McLeish successfully directed the show with only one actor and the show’s lighting designer, Anthony Doran, ever being physically in the same room during filming process (the others were on zoom). The viewers get a thorough look into Stevens and Lockley’s separate homes and their wardrobes, out of which the designer, Anna Reid, composed the costumes. The show was filmed all on an iPad. Doran explains in the post-show Q &A how they had to get creative with the set-up and prop up the iPad using whatever available, ranging from anything from a stack of books to a pile of toilet paper!

Episode 19, “F**king Fairytales”

“Late Night” does an exemplary job creating a sense of community during this difficult time of isolation. Statistics show that the pandemic has been very hard on relationships. Even moving beyond relationships, simply being a witness to someone else’s struggles, gives you a sense that you are not alone in these challenging times. At times it even feels as if the actors are talking directly to us like on a FaceTime call, creating a real intimate community bond.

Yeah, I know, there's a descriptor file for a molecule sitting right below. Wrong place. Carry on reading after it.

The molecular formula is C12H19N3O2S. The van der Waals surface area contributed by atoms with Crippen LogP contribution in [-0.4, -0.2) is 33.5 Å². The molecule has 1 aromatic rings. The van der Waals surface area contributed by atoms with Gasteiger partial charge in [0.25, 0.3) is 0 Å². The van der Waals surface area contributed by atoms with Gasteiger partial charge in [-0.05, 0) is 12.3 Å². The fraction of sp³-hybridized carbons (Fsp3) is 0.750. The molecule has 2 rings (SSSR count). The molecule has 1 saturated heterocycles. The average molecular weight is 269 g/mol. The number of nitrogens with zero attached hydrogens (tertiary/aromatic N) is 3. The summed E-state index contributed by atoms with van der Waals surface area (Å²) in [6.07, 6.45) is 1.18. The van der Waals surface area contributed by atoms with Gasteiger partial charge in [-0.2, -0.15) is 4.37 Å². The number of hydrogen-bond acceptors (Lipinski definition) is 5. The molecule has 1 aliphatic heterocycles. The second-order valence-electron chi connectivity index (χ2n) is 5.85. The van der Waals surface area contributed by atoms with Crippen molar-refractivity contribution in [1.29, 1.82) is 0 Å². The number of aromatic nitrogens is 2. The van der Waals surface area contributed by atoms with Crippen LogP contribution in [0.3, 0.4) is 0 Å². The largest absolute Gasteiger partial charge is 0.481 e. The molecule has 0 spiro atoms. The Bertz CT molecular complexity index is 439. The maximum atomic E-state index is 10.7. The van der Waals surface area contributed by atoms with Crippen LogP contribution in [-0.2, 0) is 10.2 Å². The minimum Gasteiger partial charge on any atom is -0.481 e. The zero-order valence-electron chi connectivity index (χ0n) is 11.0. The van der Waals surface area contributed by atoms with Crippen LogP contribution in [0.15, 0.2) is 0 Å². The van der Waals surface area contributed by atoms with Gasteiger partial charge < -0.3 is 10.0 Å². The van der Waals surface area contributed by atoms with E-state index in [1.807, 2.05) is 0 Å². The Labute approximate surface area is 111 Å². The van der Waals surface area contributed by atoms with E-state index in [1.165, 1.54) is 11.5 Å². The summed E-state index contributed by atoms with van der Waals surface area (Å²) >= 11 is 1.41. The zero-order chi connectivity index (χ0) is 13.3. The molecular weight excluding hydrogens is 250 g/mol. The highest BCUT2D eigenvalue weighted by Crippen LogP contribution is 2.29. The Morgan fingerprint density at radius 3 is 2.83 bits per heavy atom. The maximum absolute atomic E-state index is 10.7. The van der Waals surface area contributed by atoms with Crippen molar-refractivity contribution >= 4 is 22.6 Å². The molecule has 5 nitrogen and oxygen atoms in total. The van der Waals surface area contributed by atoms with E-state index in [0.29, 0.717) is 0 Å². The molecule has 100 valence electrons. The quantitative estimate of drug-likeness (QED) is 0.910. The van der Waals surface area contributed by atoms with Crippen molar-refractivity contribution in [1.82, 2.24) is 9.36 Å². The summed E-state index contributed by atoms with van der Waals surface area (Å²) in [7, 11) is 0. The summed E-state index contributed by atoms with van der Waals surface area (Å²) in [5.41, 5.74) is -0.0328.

Although the relationship between theatre and community is one of great contestation, “Late Night” demonstrates significant positive factors, which Emine Fisek touches on in her book, Theatre and Community. Fisek explains how community can be “a necessary strategy for enduring the alienating effects of modern life” (5). I think individuals have never felt as alienated as they do during Covid lockdowns, confined to the walls of their home, which is why this “crucial tool for survival in times of distress” is needed now more than ever (4).

Trailer: A on the left, 1 on the right